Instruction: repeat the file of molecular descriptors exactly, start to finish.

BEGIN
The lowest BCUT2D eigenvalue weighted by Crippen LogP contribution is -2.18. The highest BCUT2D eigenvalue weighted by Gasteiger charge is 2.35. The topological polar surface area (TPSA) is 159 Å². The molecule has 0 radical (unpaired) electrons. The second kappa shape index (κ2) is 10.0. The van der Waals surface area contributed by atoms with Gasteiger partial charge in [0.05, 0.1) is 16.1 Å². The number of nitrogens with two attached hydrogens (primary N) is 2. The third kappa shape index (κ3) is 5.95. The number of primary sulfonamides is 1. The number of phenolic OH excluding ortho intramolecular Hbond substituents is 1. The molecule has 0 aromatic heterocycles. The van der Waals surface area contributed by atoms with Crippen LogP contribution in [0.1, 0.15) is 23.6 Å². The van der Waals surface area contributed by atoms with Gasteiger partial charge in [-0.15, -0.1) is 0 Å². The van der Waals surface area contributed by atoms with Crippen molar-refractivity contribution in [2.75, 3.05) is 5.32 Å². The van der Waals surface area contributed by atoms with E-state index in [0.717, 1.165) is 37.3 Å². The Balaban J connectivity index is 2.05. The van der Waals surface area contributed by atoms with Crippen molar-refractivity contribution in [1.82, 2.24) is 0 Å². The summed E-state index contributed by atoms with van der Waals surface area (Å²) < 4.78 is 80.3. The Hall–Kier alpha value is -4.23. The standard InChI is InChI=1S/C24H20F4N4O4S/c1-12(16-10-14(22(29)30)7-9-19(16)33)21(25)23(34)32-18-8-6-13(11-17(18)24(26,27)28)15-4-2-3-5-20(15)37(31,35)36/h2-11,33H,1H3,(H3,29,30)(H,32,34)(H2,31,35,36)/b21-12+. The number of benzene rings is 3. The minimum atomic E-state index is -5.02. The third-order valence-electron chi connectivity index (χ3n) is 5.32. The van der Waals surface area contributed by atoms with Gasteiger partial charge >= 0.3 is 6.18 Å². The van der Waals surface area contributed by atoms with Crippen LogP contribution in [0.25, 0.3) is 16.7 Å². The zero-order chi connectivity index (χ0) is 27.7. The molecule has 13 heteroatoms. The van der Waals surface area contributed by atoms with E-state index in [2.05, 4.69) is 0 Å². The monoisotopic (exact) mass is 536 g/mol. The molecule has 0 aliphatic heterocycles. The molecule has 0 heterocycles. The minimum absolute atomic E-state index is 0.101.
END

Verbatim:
The lowest BCUT2D eigenvalue weighted by Crippen LogP contribution is -2.18. The highest BCUT2D eigenvalue weighted by Gasteiger charge is 2.35. The topological polar surface area (TPSA) is 159 Å². The molecule has 0 radical (unpaired) electrons. The second kappa shape index (κ2) is 10.0. The van der Waals surface area contributed by atoms with Gasteiger partial charge in [0.05, 0.1) is 16.1 Å². The number of nitrogens with two attached hydrogens (primary N) is 2. The third kappa shape index (κ3) is 5.95. The number of primary sulfonamides is 1. The number of phenolic OH excluding ortho intramolecular Hbond substituents is 1. The molecule has 0 aromatic heterocycles. The van der Waals surface area contributed by atoms with Crippen LogP contribution in [0.1, 0.15) is 23.6 Å². The van der Waals surface area contributed by atoms with Gasteiger partial charge in [-0.15, -0.1) is 0 Å². The van der Waals surface area contributed by atoms with Crippen molar-refractivity contribution in [2.75, 3.05) is 5.32 Å². The van der Waals surface area contributed by atoms with E-state index in [0.717, 1.165) is 37.3 Å². The Balaban J connectivity index is 2.05. The van der Waals surface area contributed by atoms with Crippen molar-refractivity contribution in [1.82, 2.24) is 0 Å². The summed E-state index contributed by atoms with van der Waals surface area (Å²) < 4.78 is 80.3. The Hall–Kier alpha value is -4.23. The standard InChI is InChI=1S/C24H20F4N4O4S/c1-12(16-10-14(22(29)30)7-9-19(16)33)21(25)23(34)32-18-8-6-13(11-17(18)24(26,27)28)15-4-2-3-5-20(15)37(31,35)36/h2-11,33H,1H3,(H3,29,30)(H,32,34)(H2,31,35,36)/b21-12+. The number of benzene rings is 3. The minimum atomic E-state index is -5.02. The third-order valence-electron chi connectivity index (χ3n) is 5.32. The van der Waals surface area contributed by atoms with Gasteiger partial charge >= 0.3 is 6.18 Å². The van der Waals surface area contributed by atoms with Crippen LogP contribution in [0.25, 0.3) is 16.7 Å². The zero-order chi connectivity index (χ0) is 27.7. The molecule has 13 heteroatoms. The van der Waals surface area contributed by atoms with E-state index in [2.05, 4.69) is 0 Å². The monoisotopic (exact) mass is 536 g/mol. The molecule has 0 aliphatic heterocycles. The molecule has 0 heterocycles. The minimum absolute atomic E-state index is 0.101.